NeoGenomics Global Facilities and Operations Director Helen Edenfield takes great pride in emphasizing aesthetics in the design of the sleek new Fort Myers headquarters.
It comes down to the recessed walls of the lockers used by technicians at the $ 444.5 million cancer diagnostic testing and pharmacy services company. Hand sanitizing stations are also located in recessed walls. “I want everything here to look like it has a purpose,” she said. “Everything has a house. Nothing sticks out. “
While nothing protrudes from the walls, the project itself, on a 14-acre parcel near the intersection of Alico Road and Three Oaks Parkway, is quite remarkable. For one, at $ 60 million, it’s one of the largest commercial construction projects underway in the region. And specifically for NeoGenomics, the new home, officials say, includes a state-of-the-art molecular lab with next-generation sequencing capabilities, in addition to space that can support clinical trials for new oncology therapies.
NeoGenomics clients include a range of oncologists, pathologists, pharmaceutical companies, academic centers and others. The publicly traded company designated $ 11 million for the project in the first quarter, according to a recent earnings call.
The team around the project includes Seagate Development Group and Studio + architecture, both based in Fort Myers. Construction began in March 2020 and is expected to be completed in August, with staff moving into the space from the fall and through the winter. Edenfield credits the team of architects, planners and builders working almost transparently for the success of the project so far. “If you’ve picked the wrong team on a project like this,” says Edenfield, global director of facilities and operations at NeoGenomics, “trying to catch up is impossible. “
The complex is 150,000 square feet spread over two buildings. This is double the current space at NeoGenomics’ head office near the Gateway area of Fort Myers, which is approximately 75,000 square feet in five buildings.
Inside there are 10 pathology suites, with room to expand to 19. That’s up from seven in the previous building. The complex includes a commercial-grade kitchen and several outdoor spaces for employees. NeoGenomics expects to have around 350 to 400 employees at the head office initially, with room to house some 700 employees.
Thanks to the expansion plan, NeoGenomics is eligible for several incentives and tax breaks from the state and Lee County because it is a “high impact sector” of the economy, according to a statement. Florida officials have pledged a tax credit equal to 5% of eligible investment costs for up to 20 years for the cost of the building. It starts after NeoGenomics spent at least $ 25 million on the project and created at least 100 jobs.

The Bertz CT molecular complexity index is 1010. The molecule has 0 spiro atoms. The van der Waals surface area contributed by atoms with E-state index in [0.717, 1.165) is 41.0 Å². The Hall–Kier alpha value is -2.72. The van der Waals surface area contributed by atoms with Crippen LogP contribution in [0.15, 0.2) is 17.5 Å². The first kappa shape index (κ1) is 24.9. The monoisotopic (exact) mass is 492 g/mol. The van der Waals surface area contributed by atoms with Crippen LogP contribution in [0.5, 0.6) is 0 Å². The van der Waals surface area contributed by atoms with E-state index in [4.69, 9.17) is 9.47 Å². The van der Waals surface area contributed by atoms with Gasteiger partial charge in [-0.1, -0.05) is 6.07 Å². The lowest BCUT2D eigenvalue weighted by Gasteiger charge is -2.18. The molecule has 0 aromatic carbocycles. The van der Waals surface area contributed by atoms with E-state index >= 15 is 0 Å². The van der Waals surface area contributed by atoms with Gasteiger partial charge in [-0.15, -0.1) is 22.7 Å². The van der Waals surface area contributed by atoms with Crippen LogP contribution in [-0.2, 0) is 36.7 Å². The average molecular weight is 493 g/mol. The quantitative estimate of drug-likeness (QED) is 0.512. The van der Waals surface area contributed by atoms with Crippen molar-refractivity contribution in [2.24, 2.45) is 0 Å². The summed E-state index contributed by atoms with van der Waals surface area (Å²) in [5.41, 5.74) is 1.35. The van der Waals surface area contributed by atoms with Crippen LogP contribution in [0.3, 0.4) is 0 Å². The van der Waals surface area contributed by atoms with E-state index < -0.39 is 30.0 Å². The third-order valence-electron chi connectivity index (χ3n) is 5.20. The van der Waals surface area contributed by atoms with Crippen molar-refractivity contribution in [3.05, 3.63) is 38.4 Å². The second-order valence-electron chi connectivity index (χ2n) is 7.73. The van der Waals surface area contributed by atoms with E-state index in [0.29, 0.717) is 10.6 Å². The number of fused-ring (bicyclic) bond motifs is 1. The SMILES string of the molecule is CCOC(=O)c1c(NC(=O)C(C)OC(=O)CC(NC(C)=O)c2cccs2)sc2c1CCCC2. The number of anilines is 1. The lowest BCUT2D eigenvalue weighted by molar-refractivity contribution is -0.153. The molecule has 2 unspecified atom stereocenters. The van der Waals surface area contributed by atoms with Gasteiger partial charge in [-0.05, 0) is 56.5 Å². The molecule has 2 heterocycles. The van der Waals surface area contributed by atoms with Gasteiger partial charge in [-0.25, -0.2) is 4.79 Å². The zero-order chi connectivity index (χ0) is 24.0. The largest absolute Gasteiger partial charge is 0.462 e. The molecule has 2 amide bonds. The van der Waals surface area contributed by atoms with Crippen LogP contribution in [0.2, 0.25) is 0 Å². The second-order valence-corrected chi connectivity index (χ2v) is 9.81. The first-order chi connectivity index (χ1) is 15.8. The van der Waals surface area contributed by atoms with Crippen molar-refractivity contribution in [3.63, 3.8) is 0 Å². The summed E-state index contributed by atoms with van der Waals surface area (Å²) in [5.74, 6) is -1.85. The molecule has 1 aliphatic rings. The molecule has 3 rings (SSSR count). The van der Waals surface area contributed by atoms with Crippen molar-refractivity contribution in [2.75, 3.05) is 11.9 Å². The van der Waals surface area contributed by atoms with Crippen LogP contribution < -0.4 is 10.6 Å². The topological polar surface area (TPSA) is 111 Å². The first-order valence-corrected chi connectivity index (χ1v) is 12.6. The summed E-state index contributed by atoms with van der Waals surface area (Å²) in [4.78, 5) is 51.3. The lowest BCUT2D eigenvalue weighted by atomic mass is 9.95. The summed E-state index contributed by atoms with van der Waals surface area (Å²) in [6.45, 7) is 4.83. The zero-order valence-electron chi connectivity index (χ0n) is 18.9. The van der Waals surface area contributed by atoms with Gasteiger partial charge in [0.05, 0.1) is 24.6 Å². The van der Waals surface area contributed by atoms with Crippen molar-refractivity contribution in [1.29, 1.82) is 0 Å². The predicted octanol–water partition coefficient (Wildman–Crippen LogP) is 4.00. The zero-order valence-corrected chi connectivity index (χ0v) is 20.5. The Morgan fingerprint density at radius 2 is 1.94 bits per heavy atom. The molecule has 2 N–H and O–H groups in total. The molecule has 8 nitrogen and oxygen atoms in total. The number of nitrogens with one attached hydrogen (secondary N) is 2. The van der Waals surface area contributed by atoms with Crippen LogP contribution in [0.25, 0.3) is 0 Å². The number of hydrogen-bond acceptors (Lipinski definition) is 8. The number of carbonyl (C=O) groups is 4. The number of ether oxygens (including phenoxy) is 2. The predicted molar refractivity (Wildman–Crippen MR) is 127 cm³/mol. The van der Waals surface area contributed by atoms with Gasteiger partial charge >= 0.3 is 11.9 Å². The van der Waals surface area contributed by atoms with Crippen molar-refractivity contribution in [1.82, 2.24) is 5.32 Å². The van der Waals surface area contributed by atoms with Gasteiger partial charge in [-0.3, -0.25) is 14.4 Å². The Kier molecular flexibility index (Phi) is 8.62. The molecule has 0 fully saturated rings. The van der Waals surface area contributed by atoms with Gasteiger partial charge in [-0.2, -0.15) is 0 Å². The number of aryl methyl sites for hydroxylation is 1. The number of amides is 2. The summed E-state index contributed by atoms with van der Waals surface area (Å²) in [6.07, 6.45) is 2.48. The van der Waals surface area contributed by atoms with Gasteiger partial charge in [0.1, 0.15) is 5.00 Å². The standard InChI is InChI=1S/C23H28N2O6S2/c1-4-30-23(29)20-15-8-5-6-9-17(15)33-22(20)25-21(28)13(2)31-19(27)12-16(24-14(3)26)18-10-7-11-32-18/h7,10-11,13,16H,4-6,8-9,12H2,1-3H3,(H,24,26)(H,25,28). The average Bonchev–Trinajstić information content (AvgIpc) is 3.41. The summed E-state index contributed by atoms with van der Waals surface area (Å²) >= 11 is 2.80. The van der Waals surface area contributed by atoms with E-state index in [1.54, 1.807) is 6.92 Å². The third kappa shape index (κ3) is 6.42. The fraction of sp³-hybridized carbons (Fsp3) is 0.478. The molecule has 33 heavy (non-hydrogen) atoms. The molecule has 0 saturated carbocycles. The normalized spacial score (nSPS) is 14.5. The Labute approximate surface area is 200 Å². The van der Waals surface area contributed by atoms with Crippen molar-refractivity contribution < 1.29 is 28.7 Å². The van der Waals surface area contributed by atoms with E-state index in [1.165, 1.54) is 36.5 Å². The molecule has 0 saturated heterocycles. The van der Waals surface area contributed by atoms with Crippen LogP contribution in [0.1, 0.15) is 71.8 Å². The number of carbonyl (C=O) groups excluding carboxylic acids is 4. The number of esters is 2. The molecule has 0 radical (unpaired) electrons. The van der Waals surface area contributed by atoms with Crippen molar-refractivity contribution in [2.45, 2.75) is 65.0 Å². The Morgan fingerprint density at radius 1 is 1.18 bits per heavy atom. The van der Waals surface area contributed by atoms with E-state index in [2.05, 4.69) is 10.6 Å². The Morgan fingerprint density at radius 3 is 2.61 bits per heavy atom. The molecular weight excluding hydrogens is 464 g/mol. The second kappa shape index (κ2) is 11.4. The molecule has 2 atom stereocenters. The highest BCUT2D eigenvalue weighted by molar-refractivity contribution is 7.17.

The Florida Department of Economic Opportunity has also agreed to provide NeoGenomics with up to $ 1.77 million in tax refunds in exchange for hiring at least 295 people over five years. These employees are expected to receive an average annual salary of at least $ 59,900, the release said. Lee County pushed the package to over $ 2.1 million, with an additional $ 354,000 in grants.
Along with all of these employees and future employees, another element of the head office project is an invaluable commodity in any rapidly growing business: parking spaces. The complex will have 787 parking spaces, more than double the previous location, which had 300.
The NeoGenomics complex also offers natural and peaceful elements. It’s a reserve, both a design embellishment point and a defensive move to make sure no one else builds right next to it, Edenfield says. Studio + CEO Damon Romanello, on a recent tour, said visual access to the reserve is key to the flow of the building. “You are never in an interior hallway or hallway without a view to the outside,” explains Romanello. “People pay to have water features that look like an outdoor mural. We have that here naturally.
An outside factor that has contributed to the success of the project, officials say, is the cooperation of Lee County officials. While Seagate CEO Matt Price said early on that he didn’t think county staff “really knew what a molecular lab was,” they were eager to work with developers – not to create roadblocks.
The main obstacles, instead of the county, were obvious: the pandemic, labor shortages, material shortages and high material prices. “We just adopted and carried on,” says Romanello. “There will always be obstacles to overcome. “
The price is okay. “People who struggle in times of crisis are people who have not planned ahead,” he says. “Nothing is insurmountable in this profession. Usually, it only takes time and money.